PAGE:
2. Eheheehehheheehhehe! (witch/writer cackle) I was telling my boyfriend about the challenge and he gave me a great notion for the idea I was telling him I wanted to use. I won't give any details yet, but it's gonna be GOOD! 😄
  3. 1. If you participated, what is your general, overall feedback regarding the challenge? Uhm...hmm...well, it was kind of like a low pressure NaNo for six months in a row for me. All the mutual support and commiserating was really nice. 2. We are considering shortening the challenge to three months for 2020. Would you still be interested in the challenge? If so, which three months would you prefer? I would still definitely be interested in participating, though I fully support keeping it to six months, maybe even extending it, though that might detract from the Event like appeal of it. No preference on which months. 3. Do you have any suggestions for next year's challenge? I'm sorry, no. I really liked it though. 4. Was there anything confusing about the rules, or how the challenge was run? Nope, nothing I can recall. 5. Would you be open to having the challenge be self-moderated next year, with members putting their totals into the tracking sheet themselves? I think that would be a great idea and help take some pressure off our super busy admins and mods.
  4. The New Queen: Berry (real name Rowan): She was traded to a goblin as an infant so doesn't know her real name. She gets adopted by Meldryth (after he kills the goblin) and taken to the court of the High Fae (Kind of like Tolkien elves but with more colors) where she grows up studying dance and becoming an entertainer until a respected oracle prophesies her at the center of the Major Threat for the series. She has rather low self esteem growing up among the beautiful Fae and feels completely inadequate to her fate. Meldryth: A Darkling Fae who fled his people when his liason with a priestess was discovered and she was executed while pregnant with their child. He is a little out of his mind with grief and exhaustion when he finds Berry and the goblin trader. Knowing he cannot take care of a human infant on his own, he wanders until finding the High Fae court where he asks for work and protection. He becomes a spy for the court and Berry is given the protection of the King and Queen placing her in a unique position as most human infants and children are kept hidden away from the public. Mystral: A High Fae captain in the royal guard is assigned to travel with Berry to the Sanguinari Kingdom (living vampires rule), and he is much more comfortable facing a serious threat than dealing with Berry's insecurities, but he does his best to handle both. He's also conflicted because Berry is about 20, and quite attractive (not that he's a picky one), but to his sense of age, she's still very much a juvenile (High Fae aren't considered adults until 100). In his mind, he feels a bit like a pedo, even though he's not. Aella: A powerful curse breaker and a Sanguinari noble, Aella takes Berry into her home when she and her group arrive in the capital Blackstone, and begins making plans to use her in a scheme to take the Scarlet Throne. She is sensual, provocative, and unrepentantly wicked. Davyyd (Pronounce Duh-VEED): Davyyd is the current king of the Sanguinari, though only people outside the empire call him that. Originally a human from the middle East of the Mortal Realm, he took the title Shah when he claimed the throne from his predecessor. He takes a keen personal interest in Berry who reminds him of his recently departed human lover (who refused to be changed and died of fever).'' Phew, I could go on with a few more fairly major players, and important minor characters, but I'm going to stop here.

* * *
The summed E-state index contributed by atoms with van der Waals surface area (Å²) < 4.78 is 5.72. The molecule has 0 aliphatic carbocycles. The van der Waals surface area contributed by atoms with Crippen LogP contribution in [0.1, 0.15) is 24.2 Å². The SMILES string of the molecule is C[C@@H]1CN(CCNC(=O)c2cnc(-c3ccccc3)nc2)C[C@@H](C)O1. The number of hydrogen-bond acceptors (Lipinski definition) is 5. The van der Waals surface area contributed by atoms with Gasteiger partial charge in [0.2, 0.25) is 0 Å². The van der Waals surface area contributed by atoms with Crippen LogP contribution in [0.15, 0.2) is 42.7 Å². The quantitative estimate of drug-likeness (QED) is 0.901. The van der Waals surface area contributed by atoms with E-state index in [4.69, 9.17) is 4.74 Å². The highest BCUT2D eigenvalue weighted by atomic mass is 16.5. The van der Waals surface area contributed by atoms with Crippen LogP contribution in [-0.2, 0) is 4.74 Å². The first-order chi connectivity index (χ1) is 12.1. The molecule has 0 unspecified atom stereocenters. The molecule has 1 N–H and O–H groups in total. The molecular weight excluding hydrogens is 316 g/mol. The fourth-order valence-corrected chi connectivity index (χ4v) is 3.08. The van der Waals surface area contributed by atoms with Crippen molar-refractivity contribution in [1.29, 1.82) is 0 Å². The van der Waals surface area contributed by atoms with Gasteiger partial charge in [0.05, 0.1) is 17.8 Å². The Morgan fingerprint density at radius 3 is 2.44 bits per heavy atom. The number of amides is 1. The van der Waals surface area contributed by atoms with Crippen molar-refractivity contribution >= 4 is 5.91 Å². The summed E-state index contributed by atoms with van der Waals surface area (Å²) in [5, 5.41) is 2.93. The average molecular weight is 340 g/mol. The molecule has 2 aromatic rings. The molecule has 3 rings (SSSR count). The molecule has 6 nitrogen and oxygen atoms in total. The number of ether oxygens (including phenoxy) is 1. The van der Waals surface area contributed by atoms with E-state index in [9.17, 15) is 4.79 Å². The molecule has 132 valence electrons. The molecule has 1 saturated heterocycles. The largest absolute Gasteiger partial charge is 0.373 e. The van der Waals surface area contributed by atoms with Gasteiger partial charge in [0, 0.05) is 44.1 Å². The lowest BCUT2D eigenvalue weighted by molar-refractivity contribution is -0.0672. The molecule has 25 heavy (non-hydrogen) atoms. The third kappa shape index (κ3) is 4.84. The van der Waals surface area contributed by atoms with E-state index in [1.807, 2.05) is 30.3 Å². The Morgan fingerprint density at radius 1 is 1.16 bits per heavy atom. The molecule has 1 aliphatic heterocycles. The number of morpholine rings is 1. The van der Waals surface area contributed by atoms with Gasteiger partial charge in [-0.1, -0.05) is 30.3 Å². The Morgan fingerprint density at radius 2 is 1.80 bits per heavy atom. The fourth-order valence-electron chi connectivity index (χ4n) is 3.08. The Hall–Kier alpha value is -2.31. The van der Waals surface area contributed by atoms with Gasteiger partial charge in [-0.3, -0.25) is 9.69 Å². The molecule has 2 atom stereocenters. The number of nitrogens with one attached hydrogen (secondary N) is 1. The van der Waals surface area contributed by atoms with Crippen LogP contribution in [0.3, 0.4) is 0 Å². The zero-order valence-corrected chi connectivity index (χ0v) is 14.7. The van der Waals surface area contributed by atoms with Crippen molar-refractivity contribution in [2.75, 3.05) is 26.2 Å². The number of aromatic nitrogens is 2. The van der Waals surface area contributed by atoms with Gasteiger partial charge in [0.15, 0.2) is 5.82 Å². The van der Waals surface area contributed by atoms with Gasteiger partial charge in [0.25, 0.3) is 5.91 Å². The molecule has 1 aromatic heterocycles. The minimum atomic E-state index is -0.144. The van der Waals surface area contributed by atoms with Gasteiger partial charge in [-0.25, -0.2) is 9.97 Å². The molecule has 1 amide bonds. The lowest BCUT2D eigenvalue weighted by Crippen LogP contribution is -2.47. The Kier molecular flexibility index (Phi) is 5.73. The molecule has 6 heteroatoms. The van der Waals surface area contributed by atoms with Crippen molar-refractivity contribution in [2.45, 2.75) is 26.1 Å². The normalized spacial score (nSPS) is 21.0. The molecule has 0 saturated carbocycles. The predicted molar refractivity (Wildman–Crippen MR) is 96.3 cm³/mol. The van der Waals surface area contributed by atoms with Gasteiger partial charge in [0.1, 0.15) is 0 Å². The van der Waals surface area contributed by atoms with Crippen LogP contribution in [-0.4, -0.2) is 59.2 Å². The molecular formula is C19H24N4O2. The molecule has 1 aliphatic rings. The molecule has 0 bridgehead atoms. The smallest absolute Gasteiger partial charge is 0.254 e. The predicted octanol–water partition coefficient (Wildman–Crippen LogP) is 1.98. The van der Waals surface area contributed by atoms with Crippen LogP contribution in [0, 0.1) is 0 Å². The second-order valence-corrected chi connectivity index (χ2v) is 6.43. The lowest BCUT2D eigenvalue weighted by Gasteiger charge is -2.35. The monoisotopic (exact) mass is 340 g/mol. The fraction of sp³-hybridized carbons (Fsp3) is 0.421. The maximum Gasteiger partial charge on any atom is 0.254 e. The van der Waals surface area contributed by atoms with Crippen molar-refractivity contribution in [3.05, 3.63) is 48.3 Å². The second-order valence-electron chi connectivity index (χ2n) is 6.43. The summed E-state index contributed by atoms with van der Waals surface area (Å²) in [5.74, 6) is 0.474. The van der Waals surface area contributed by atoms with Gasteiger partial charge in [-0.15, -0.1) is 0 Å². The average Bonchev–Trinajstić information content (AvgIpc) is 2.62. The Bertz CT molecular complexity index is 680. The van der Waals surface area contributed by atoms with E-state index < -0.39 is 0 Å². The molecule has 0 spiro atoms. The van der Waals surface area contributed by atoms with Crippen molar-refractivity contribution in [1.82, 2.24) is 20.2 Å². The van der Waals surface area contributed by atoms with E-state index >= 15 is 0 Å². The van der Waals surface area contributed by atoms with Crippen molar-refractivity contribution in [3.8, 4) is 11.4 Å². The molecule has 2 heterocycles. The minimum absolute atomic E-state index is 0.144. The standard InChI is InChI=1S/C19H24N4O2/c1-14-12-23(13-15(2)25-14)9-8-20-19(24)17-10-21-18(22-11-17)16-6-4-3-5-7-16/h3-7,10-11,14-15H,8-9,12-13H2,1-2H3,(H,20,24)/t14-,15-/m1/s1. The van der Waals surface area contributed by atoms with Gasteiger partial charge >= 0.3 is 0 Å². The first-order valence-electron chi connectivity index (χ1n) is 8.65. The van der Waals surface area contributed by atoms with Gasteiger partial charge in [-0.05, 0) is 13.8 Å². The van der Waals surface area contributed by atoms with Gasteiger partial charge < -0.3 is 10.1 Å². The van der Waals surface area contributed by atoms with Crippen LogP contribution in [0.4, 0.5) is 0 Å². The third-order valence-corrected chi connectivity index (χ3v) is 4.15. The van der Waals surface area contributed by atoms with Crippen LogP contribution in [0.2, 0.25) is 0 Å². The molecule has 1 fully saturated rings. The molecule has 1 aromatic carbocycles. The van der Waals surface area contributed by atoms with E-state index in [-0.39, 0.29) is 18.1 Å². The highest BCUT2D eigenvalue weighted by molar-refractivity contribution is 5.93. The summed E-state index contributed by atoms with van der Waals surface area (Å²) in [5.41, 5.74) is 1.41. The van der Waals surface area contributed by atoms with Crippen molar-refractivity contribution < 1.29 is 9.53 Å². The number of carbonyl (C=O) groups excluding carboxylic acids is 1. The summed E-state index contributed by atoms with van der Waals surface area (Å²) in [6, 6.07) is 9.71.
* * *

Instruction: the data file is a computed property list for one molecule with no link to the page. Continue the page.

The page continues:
5. My mistake. You're absolutely right. Don't know how I managed to mix that up.
  6. I like this prompt. My only problem is, how am I going to keep it under 5k words?
  7. Well, I think if you're wanting to avoid closely resembling or eliciting (or potentially caricaturing) a real world culture, a good way is to play alphabet soup. By that, I mean, make a sound "ah," "oh," etc. Follow it with another sound. Continue playing with the sounds (and how you might spell them) until you get something you like. Caveat to this, be careful you don't accidentally "invent" a real name. I did that. Jallil Oura, Jalil being Muslim and meaning exalted or magnificent, and Oura being Japanese and meaning a whole host of different things depending on the kanji used to spell it. On the other hand, almost no one outside of those two cultures is likely to identify either name without a google search, and no one ever gave me trouble over the name being stolen or racist or anything like that. Another trick I use is to echo naming conventions but change the element to a different set of letters. For example, a German naming convention is Von, meaning son of insert-family-name-or father's-name. This can potentially make the name echo the culture of the convention you're working off of, but not necessarily.